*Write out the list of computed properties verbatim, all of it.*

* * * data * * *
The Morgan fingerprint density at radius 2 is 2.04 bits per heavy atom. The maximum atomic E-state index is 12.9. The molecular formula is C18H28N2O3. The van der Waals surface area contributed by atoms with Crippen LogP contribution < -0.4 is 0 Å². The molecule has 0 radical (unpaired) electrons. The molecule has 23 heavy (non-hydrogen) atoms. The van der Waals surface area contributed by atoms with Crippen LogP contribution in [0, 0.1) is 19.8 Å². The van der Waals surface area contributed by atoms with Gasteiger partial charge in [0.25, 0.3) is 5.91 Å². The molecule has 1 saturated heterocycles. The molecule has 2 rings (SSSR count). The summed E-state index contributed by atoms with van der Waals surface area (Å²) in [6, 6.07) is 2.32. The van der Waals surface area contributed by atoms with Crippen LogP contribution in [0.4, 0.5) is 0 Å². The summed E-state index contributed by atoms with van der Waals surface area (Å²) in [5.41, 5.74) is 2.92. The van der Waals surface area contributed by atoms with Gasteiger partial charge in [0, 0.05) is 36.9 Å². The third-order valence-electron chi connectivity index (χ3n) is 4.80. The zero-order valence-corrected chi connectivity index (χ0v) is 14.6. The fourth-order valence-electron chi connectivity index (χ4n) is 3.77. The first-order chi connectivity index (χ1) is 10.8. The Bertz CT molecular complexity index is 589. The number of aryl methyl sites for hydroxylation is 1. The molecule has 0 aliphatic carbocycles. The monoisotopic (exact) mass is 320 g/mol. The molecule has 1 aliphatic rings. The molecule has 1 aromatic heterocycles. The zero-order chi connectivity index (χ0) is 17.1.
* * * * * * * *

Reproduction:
The Morgan fingerprint density at radius 2 is 2.04 bits per heavy atom. The maximum atomic E-state index is 12.9. The molecular formula is C18H28N2O3. The van der Waals surface area contributed by atoms with Crippen LogP contribution < -0.4 is 0 Å². The molecule has 0 radical (unpaired) electrons. The molecule has 23 heavy (non-hydrogen) atoms. The van der Waals surface area contributed by atoms with Crippen LogP contribution in [0, 0.1) is 19.8 Å². The van der Waals surface area contributed by atoms with Gasteiger partial charge in [0.25, 0.3) is 5.91 Å². The molecule has 1 saturated heterocycles. The molecule has 2 rings (SSSR count). The summed E-state index contributed by atoms with van der Waals surface area (Å²) in [6, 6.07) is 2.32. The van der Waals surface area contributed by atoms with Crippen LogP contribution in [0.4, 0.5) is 0 Å². The summed E-state index contributed by atoms with van der Waals surface area (Å²) in [5.41, 5.74) is 2.92. The van der Waals surface area contributed by atoms with Gasteiger partial charge in [0, 0.05) is 36.9 Å². The third-order valence-electron chi connectivity index (χ3n) is 4.80. The zero-order valence-corrected chi connectivity index (χ0v) is 14.6. The fourth-order valence-electron chi connectivity index (χ4n) is 3.77. The first-order chi connectivity index (χ1) is 10.8. The Bertz CT molecular complexity index is 589. The number of aryl methyl sites for hydroxylation is 1. The molecule has 0 aliphatic carbocycles. The monoisotopic (exact) mass is 320 g/mol. The molecule has 1 aliphatic rings. The molecule has 1 aromatic heterocycles. The zero-order chi connectivity index (χ0) is 17.1.